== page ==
Qualitative evaluation of a delirium prevention and management programme
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Aims and objectives: To evaluate the effect of an educational programme on registered nurses’ knowledge and attitude in delirium care for hospitalised older adults with and without dementia, and to examine the strengths and weaknesses of the programme from the participants’ perspectives. Background: Providing care for patients with delirium or delirium superimposed on dementia often poses particular challenges such as distinguishing between delirium and dementia for nurses. Design: A descriptive qualitative study was used. Methods: A delirium educational programme based on adult learning principles was provided to the participants. A purposive sample of 12 registered nurses who participated in the educational programme undertook individual interviews. Content analysis was conducted to identify unique and common themes indicative of registered nurse perceptions. Results: Registered nurses reported improved knowledge and attitude towards the delirium care of hospitalised older adults with dementia and at risk of delirium. Active learning in the programme facilitated the participants’ learning processes. This active learning included deep learning, collaborative learning and application of new concepts to practice. Most participants felt that they had inadequate management support to apply their new knowledge in practice, and this included staff resource and policies and protocols. Conclusion: The qualitative findings indicated that the delirium education had benefited the participants by improving their knowledge and attitude towards the delirium care of hospitalised older adults with dementia and at risk of delirium. This study provided an understanding of the strengths and limitations of the educational programme delivered to registered nurses in South Korea. Relevance to clinical practice: Registered nurses in South Korea should need not only appropriate education, but also adequate resources, policies and guidelines as well as support from managers and from all other healthcare professionals.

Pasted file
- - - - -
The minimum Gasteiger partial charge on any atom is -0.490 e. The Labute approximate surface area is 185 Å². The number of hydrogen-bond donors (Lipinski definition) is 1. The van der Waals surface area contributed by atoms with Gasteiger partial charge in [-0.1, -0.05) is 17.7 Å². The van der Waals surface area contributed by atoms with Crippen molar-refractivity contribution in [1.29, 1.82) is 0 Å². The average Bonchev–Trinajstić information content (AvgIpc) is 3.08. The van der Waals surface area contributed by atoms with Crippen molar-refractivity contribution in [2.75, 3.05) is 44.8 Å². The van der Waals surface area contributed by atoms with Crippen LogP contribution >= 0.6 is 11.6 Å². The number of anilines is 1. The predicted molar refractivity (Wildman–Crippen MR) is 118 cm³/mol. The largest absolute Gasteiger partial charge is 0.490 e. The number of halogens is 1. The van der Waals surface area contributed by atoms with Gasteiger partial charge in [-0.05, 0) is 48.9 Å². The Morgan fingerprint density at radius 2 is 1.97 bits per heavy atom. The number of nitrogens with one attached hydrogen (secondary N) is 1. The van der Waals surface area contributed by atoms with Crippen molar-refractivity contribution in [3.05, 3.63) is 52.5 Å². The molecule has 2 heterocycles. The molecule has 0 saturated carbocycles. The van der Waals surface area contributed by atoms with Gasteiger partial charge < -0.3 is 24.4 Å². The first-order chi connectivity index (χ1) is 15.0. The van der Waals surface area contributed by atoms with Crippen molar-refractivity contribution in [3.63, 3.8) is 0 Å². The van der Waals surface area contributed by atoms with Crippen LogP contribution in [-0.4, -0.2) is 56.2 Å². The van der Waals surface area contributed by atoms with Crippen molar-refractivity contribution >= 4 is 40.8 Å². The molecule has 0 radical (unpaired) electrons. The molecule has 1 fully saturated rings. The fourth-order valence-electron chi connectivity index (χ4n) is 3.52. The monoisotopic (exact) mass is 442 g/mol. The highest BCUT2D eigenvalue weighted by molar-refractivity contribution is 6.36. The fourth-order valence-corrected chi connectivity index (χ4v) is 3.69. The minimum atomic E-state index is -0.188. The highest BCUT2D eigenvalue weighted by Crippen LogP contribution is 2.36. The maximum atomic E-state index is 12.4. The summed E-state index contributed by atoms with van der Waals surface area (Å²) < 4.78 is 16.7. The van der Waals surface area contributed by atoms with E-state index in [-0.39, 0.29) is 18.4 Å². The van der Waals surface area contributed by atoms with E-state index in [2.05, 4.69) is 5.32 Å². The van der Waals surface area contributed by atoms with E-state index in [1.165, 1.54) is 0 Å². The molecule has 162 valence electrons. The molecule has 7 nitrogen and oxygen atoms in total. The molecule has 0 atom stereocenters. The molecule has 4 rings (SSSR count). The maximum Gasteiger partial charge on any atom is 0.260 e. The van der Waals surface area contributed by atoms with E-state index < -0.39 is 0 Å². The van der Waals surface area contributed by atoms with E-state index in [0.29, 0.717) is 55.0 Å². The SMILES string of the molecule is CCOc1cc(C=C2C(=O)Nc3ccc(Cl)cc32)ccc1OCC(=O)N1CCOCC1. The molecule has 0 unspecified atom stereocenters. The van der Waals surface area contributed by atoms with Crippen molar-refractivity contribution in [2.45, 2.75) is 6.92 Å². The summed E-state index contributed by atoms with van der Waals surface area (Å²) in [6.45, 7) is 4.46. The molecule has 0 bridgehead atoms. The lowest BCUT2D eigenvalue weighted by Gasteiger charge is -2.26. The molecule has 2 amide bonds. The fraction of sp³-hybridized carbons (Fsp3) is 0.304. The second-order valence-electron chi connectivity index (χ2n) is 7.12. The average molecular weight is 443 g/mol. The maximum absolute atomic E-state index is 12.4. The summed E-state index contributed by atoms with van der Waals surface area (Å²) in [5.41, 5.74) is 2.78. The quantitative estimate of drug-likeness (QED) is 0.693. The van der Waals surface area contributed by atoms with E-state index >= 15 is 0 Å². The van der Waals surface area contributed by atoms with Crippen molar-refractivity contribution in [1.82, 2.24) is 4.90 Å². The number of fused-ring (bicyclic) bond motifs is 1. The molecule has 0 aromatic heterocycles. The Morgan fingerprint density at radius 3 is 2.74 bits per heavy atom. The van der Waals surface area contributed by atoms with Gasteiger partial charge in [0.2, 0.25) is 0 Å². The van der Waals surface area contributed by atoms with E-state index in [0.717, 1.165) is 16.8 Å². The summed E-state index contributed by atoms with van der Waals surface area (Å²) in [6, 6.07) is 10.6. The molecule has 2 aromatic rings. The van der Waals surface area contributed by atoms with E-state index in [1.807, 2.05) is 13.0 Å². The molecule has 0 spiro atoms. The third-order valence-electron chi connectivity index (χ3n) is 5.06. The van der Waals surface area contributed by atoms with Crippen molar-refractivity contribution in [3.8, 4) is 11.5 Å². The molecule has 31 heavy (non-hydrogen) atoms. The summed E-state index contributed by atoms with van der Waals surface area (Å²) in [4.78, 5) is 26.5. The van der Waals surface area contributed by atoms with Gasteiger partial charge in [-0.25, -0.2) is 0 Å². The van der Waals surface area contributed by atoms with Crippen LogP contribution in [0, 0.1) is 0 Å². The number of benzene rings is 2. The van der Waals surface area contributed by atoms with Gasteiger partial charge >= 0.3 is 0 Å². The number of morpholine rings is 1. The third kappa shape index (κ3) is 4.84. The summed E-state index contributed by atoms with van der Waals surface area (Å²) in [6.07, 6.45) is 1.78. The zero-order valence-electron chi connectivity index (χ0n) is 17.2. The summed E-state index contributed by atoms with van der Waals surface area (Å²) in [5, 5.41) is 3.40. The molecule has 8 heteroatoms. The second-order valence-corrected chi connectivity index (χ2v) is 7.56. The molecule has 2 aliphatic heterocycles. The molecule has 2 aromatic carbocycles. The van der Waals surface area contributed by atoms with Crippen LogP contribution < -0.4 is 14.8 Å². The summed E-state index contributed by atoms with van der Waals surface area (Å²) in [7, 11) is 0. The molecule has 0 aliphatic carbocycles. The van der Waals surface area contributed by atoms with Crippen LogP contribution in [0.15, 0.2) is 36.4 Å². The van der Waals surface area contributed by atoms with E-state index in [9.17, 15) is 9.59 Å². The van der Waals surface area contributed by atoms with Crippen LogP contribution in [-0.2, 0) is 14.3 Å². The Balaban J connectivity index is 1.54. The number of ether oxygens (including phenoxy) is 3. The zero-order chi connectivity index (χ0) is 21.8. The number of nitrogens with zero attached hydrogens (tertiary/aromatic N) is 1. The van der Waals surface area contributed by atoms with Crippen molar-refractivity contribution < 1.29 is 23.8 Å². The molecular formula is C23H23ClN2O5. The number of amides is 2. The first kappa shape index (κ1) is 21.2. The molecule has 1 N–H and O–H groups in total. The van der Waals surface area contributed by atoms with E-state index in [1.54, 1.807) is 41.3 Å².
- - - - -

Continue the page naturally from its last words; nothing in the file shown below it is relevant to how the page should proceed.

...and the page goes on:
Journal of Clinical Nursing
This publication has been entered into Griffith Research Online as an Advanced Online Version.
Nursing not elsewhere classified